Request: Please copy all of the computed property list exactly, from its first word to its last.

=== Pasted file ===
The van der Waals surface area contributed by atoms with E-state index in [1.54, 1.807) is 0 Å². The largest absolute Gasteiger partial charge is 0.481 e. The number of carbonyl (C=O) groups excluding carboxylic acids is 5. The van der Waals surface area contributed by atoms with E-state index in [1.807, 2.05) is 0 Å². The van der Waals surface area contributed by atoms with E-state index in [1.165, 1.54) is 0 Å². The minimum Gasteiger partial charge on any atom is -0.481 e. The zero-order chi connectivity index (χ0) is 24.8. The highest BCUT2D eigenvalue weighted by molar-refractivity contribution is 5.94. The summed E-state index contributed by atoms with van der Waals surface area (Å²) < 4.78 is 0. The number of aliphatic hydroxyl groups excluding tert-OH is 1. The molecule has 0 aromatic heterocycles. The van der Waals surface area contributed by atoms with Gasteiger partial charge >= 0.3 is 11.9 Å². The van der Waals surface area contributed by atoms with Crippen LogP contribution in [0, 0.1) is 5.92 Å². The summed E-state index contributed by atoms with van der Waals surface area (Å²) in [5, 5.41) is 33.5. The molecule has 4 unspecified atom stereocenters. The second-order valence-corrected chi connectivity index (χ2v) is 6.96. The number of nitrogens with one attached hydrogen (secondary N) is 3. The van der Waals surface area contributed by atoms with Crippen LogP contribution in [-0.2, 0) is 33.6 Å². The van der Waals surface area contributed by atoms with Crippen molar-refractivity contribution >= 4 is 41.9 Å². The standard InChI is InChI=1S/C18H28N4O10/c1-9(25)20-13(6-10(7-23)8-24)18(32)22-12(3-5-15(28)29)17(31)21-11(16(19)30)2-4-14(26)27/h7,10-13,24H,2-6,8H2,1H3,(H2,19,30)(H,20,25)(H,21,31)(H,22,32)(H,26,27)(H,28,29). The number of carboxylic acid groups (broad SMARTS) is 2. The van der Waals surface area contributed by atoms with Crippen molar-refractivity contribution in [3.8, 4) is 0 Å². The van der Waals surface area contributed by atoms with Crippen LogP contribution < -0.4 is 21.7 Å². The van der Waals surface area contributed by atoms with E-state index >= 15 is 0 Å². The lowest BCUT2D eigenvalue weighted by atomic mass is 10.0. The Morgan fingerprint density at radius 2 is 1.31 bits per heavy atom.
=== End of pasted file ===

The van der Waals surface area contributed by atoms with E-state index in [1.54, 1.807) is 0 Å². The largest absolute Gasteiger partial charge is 0.481 e. The number of carbonyl (C=O) groups excluding carboxylic acids is 5. The van der Waals surface area contributed by atoms with E-state index in [1.807, 2.05) is 0 Å². The van der Waals surface area contributed by atoms with E-state index in [1.165, 1.54) is 0 Å². The minimum Gasteiger partial charge on any atom is -0.481 e. The zero-order chi connectivity index (χ0) is 24.8. The highest BCUT2D eigenvalue weighted by molar-refractivity contribution is 5.94. The summed E-state index contributed by atoms with van der Waals surface area (Å²) < 4.78 is 0. The number of aliphatic hydroxyl groups excluding tert-OH is 1. The molecule has 0 aromatic heterocycles. The van der Waals surface area contributed by atoms with Gasteiger partial charge >= 0.3 is 11.9 Å². The van der Waals surface area contributed by atoms with Crippen LogP contribution in [0, 0.1) is 5.92 Å². The summed E-state index contributed by atoms with van der Waals surface area (Å²) in [5, 5.41) is 33.5. The molecule has 4 unspecified atom stereocenters. The second-order valence-corrected chi connectivity index (χ2v) is 6.96. The number of nitrogens with one attached hydrogen (secondary N) is 3. The van der Waals surface area contributed by atoms with Crippen LogP contribution in [-0.2, 0) is 33.6 Å². The van der Waals surface area contributed by atoms with Crippen molar-refractivity contribution >= 4 is 41.9 Å². The standard InChI is InChI=1S/C18H28N4O10/c1-9(25)20-13(6-10(7-23)8-24)18(32)22-12(3-5-15(28)29)17(31)21-11(16(19)30)2-4-14(26)27/h7,10-13,24H,2-6,8H2,1H3,(H2,19,30)(H,20,25)(H,21,31)(H,22,32)(H,26,27)(H,28,29). The number of carboxylic acid groups (broad SMARTS) is 2. The van der Waals surface area contributed by atoms with Crippen molar-refractivity contribution in [3.8, 4) is 0 Å². The van der Waals surface area contributed by atoms with Crippen LogP contribution < -0.4 is 21.7 Å². The van der Waals surface area contributed by atoms with E-state index >= 15 is 0 Å². The lowest BCUT2D eigenvalue weighted by atomic mass is 10.0. The Morgan fingerprint density at radius 2 is 1.31 bits per heavy atom.